“The Equal Protection Clause prohibits discrimination by government which either burdens a fundamental right, targets a suspect class, or intentionally treats one differently than others similarly situated without any rational basis for the difference.” Loesels pursued their claim under the “class-of-one” theory which, although recognized by the US Supreme Court in 2000, is generally viewed skeptically for their potential to turn into an exercise in which juries are second-guessing the legislative process. To prove a class-of-one case the Loesels bear the “heavy burden” of proving that they were treated differently than those similarly situated in all material respects. In addition, they must show that the adverse treatment they experienced
was so unrelated to the achievement of any combination of legitimate purposes that the court can only conclude that the government’s actions were irrational. This showing is made either by negativing every conceivable reason for the government’s actions or by demonstrating that the actions were motivated by animus or ill-will.
Similarly situated. To determine whether the Loesels were treated differently than those similarly situated in all material respects, the 6th Circuit determined that the proper comparison is between the Loesels’ property and the properties on which two other similarly-sized commercial establishments sit. The Court rejected the city’s arguments that the properties were not similarly situated because of differing zoning classifications, because of the fact that the Loesels’ property was the only one of the three that was vacant, and because the traffic capacities of the serving roads were different (road capacity could have been addressed by means other than a size cap). The 6th Circuit concluded that district court did not err in denying the City’s renewed motion for judgment as a matter of law on this issue.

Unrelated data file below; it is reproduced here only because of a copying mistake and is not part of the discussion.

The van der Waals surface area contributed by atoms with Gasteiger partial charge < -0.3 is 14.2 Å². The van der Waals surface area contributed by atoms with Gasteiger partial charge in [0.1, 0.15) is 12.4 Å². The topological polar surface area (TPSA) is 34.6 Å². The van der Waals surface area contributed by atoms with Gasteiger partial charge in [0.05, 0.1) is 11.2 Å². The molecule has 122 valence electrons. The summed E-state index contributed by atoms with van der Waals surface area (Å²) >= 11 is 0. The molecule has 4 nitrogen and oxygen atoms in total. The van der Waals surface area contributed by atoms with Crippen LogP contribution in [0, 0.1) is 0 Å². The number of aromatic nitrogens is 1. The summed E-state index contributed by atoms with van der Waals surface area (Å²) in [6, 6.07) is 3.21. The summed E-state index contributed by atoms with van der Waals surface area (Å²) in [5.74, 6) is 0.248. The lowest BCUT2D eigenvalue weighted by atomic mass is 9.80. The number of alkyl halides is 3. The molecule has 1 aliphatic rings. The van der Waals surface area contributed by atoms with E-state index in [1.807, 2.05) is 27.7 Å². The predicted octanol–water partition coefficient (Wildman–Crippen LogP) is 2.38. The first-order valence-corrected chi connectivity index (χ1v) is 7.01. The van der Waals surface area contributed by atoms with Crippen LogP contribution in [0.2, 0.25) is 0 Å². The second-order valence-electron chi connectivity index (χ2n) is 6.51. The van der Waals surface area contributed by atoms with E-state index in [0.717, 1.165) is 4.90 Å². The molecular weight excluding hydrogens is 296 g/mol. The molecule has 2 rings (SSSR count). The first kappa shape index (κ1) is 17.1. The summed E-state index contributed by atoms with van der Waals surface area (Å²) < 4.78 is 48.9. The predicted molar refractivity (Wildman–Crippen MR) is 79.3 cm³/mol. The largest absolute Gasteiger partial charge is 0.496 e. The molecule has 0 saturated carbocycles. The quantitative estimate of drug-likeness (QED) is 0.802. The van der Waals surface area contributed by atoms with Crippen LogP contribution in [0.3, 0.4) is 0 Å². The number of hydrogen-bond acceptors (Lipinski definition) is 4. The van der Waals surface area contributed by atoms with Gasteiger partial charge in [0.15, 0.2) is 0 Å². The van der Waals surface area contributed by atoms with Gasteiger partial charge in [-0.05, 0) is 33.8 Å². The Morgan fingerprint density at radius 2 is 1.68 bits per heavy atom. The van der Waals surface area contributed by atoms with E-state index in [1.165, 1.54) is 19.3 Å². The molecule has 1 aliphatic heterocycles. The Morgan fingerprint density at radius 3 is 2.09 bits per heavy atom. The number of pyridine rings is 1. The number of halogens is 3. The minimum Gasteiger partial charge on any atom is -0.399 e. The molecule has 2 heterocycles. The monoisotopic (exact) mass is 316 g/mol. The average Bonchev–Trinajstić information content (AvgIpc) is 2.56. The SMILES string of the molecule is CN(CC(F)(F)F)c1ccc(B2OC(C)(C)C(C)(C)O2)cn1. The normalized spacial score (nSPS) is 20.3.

No-conceivable basis theory. The city’s expert testified with several reasons why the size cap was only appropriate for properties in the CL-PUD district, which the city asserted provided the rational basis for its decision; however, the Court pointed out that the jury rejected the expert’s testimony on a number of contentions, and that the city manager himself contradicted the expert’s opinions. The Court concluded that a genuine dispute exists as to whether the ordinance lacked a rational basis. Denial of the city’s motion for judgment as a matter of law was again proper.
Animus or ill-will. On this claim the city prevailed. The Court noted that the animus must be directed toward the Loesels personally to be actionable. City officials’ animus was not directed at the Loesels, but rather the Wal-Mart project itself. Judgment as a matter of law for the city on this count should have been granted.
Because the record did not reflect which theory the jury used to find the city liable, the Court vacated the judgment and remanded it back to the district court for a new trial, excluding “animus or ill-will” as possible grounds for a verdict favoring the Loesels.